80 Hours A Week Doesn’t Equal Happiness

A few weeks back I stumbled upon an article from the Washington Post criticizing the workaholic culture we Americans have somehow created for ourselves.

As someone who has spent the better part of a decade chasing what I thought was the American dream, I can tell you I’m exhausted. Although 10 years doesn’t feel like a lot, that’s just short of 1/3 of my life–enough to slap me in the face for a much-needed wake-up call.

You see, we spend 40-plus hours a week (for many of us, a lot more than that) slumped in a chair, slaving over a glowing screen, tapping away at a lit-up board of keys, while occasionally moving our right hand to tell the cursor to go somewhere else. We plug numbers, run forecasting models, review creative, send more emails than we can count, tilt our head to the right (or left) so we can hold a phone up to our ear for conference call number five for the day; only to interrupt each other every two minutes because no meeting is ever productive.

And why do we do this? So we can afford the shiniest, newest thing, that lights up and tells us what time it is and orders us another 12-pack of toilet paper because we’re too time-strapped to actually walk to the store and pick it up ourselves. We do it because the commercial tells us we need the newest car and the biggest house and the softest pillow and the billowiest gown.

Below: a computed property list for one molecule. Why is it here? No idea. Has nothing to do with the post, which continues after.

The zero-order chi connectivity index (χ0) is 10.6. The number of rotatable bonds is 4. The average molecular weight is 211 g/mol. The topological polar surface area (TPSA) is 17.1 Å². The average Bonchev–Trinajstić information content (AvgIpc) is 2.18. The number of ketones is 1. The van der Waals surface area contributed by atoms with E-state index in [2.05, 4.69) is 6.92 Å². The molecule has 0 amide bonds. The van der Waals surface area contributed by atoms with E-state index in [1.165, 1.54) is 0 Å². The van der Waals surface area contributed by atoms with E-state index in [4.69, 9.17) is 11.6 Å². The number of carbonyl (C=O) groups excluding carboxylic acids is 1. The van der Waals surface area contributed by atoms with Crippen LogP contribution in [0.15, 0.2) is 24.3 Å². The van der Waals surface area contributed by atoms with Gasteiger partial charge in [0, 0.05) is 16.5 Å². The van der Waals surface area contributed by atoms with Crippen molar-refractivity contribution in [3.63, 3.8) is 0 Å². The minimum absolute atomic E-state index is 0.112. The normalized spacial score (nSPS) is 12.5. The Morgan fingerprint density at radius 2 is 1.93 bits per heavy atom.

As Maya Mendoza put it:

No amount of security
is worth the suffering
of a mediocre life chained
to a routine that has
killed your dreams.

There, I said it.

We work 40-plus hours a week for the man so we can sell more things to more people who go more into debt because we keep telling them they need to buy more. Because an economy that isn’t driving commerce is a harmful one.

But, have we ever stopped to ask ourselves if we’re all actually happy with all the stuff we have?

And the hours we’ve worked?

With all the debt we’ve accumulated?

Or with the abnormally large house?

Do those things actually make you happy to have?

Rather than buying the things and stuff and items that advertising or society convinces you that you need, instead ask yourself if that thing, stuff, or item is actually going to add value to your life? Do you have to work 80 hours next week to justify buying that thing. And, do you have to go into debt in order to acquire said thing?

Because if the answer is: 1. No; 2. Yes; or 3. Yes, in any combination, it’s time to re-think your strategy. And, I’m not talking corporate strategy…I’m talking life strategy.

Bragging about being up until 2 a.m. working on a project, every single night, does no one any favors and creates unhealthy expectations for productivity. And, slaving week-after-week with a goal of making more and more money creates an endless chase for something that is not happiness.

I may have only spent just over a decade in the workforce observing the hours people put in, but it’s enough to tell me that it’s just plain crazy and nobody has time for that.

Put yourself first. Set boundaries. Say no. And, remind yourself that working 80 hours of week is not the answer to happiness.

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